Pressures of Crystallization and Depth of Magma chambers beneath Hawai'ian Volcanoes

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Title: Pressures of Crystallization and Depth of Magma chambers beneath Hawai'ian Volcanoes
Creators: Ditkof, Julie
Advisor: Barton, Michael
Issue Date: 2010-12
Abstract: The Hawai’ian Emperor Seamount Chain was formed by a mantle plume beginning about 80 Ma. The crust is raised by the heat of the plume while continuous eruptions of magma formed by decompression melting of the plume form the islands. The Hawai’ian Emperor Seamount Chain formed as the Pacific plate moved to the north and northwest across the nearly stationary plume. As the islands begin to slide off the plume, they subside back to the sea floor, forming seamounts. There are currently more than 80 undersea volcanoes stretching from the Aleutian Trench to the newly formed Loi’hi Seamount. Eight major islands, all of volcanic origin, make up the state of Hawai’i. Seismic and other geophysical data have been used previously to determine the depth of magma chambers beneath Hawai’ian Volcanoes. Yang et al (1996) created a method in which three equations are used to calculate liquid compositions along the pressure-dependent olivine-plagioclase-clinopyroxene coetectic. I used chemical analyses of glasses, which represent quenched liquid compositions, to calculate the pressure and temperature at which these liquids crystallize the minerals olivine, plagioclase, and clinopyroxene. The depth of crystallization can be calculated from these pressures. I filtered the data, removing any glasses with anomalous chemical compositions or with compositions that yielded pressures associated with unacceptably large errors. Plots of CaO versus MgO, P versus MgO, T versus MgO, and depth versus MgO for the filtered results reveal similar trends for Mauna Loa, Mauna Kea, three localities associated with Kilauea, and Loi’hi. The pressures range from 0.1 to 526 MPa and average 78 MPa. These results agree with geophysical data, and show that the magma chambers lie at shallow depths, about 10km with average depths between 3.5 x 10-6 and 11.28 km. Knowledge of the depths of chambers and pressures of crystallization is important for a number of reasons including understanding magma evolution, magma plumbing systems, and predicting when an eruption will occur.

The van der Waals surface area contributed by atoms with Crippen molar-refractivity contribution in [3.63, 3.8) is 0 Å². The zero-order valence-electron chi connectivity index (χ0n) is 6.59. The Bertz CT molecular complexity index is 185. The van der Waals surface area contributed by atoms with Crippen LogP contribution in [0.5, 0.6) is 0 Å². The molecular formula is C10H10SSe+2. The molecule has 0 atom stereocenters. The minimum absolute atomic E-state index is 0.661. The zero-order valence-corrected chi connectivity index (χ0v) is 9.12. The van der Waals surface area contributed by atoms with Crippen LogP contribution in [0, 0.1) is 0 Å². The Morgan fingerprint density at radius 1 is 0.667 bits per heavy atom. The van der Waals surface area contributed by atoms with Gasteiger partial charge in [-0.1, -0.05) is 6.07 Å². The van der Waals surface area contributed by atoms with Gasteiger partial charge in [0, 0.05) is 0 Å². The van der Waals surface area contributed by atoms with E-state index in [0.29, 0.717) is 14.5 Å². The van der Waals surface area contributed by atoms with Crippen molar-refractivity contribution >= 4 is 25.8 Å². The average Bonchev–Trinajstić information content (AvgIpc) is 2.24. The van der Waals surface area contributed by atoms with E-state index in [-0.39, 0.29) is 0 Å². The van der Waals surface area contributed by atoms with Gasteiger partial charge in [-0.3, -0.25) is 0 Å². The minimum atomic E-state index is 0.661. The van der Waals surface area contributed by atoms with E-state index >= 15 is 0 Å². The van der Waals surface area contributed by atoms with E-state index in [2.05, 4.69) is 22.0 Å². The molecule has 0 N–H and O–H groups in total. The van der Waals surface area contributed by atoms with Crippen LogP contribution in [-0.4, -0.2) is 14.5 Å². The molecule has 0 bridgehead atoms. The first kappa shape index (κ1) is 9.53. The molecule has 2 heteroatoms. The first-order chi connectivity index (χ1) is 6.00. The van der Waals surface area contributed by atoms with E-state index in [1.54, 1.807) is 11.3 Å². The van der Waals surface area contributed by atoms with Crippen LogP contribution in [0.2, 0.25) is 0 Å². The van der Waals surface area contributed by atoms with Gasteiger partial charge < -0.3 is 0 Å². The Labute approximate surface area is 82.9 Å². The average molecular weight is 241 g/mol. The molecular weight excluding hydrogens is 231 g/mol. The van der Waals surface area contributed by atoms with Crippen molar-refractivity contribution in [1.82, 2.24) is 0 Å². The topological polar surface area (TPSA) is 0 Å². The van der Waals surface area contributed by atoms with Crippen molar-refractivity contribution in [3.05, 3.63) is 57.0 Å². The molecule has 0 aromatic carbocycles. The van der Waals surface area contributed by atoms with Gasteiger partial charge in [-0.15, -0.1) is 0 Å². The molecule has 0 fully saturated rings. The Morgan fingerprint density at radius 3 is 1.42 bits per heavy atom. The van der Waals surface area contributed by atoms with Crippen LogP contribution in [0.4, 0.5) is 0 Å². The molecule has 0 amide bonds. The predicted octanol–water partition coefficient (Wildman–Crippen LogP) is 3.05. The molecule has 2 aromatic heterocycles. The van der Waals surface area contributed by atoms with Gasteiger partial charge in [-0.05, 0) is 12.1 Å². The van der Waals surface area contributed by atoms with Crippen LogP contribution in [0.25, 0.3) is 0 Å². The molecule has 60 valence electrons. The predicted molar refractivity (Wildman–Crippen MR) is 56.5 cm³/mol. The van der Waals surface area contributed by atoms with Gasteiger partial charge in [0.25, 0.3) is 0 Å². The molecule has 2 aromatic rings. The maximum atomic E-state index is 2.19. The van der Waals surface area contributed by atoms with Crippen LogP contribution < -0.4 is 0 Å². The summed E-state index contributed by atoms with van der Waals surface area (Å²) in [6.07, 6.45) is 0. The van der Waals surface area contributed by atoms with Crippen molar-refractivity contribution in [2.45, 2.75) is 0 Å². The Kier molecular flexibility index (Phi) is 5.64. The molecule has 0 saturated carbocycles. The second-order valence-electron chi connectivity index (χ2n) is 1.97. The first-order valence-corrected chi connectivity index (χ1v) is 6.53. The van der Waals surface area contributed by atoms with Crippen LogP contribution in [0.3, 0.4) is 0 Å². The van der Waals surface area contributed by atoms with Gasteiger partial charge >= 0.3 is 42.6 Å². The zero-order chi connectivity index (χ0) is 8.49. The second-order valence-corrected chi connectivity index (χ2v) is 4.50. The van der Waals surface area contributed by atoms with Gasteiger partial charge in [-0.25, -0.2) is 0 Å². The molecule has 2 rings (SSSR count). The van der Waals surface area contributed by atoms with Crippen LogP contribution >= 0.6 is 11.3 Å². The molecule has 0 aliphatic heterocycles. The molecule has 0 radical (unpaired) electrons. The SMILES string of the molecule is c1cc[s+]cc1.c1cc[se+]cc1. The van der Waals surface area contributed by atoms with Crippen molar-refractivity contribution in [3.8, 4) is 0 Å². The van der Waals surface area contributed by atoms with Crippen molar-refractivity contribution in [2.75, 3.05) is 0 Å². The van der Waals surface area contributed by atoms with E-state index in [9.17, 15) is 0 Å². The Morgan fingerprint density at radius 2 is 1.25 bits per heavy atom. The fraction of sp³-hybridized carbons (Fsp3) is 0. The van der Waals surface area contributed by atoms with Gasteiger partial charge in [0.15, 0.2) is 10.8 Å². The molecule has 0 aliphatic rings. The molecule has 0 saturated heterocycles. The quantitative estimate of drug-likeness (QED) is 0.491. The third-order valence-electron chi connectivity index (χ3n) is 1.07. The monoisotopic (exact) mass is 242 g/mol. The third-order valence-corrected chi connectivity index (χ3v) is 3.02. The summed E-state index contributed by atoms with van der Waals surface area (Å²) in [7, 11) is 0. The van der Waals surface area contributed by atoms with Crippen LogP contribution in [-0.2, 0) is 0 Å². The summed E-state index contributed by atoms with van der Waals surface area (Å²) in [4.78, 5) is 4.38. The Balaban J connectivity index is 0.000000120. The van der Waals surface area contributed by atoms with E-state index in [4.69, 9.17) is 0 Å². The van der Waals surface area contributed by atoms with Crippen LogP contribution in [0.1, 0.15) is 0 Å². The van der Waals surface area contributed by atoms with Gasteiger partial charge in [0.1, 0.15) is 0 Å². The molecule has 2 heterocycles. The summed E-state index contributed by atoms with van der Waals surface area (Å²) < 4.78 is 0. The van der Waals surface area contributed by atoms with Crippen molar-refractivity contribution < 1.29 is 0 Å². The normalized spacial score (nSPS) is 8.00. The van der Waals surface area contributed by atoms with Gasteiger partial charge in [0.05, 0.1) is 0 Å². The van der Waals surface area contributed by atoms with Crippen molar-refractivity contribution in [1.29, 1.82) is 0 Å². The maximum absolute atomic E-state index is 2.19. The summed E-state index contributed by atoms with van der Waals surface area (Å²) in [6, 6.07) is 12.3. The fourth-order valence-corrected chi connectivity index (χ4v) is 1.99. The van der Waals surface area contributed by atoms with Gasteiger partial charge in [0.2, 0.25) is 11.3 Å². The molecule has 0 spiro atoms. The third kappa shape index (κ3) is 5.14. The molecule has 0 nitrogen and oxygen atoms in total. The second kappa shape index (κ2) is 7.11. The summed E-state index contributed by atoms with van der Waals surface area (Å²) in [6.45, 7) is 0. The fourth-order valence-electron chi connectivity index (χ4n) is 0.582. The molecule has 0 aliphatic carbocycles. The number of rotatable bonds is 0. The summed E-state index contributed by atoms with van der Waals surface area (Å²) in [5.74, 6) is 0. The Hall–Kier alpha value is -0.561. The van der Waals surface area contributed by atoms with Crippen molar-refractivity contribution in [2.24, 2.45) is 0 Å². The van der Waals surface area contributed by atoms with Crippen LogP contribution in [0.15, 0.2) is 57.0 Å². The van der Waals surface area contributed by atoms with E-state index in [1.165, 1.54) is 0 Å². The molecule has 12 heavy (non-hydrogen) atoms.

Embargo: A one-year embargo was granted for this item.
Series/Report no.: The Ohio State University. School of Earth Sciences Honors Theses; 2010
Keywords: Pressures of Crystallization
Depth of Magma Chambers
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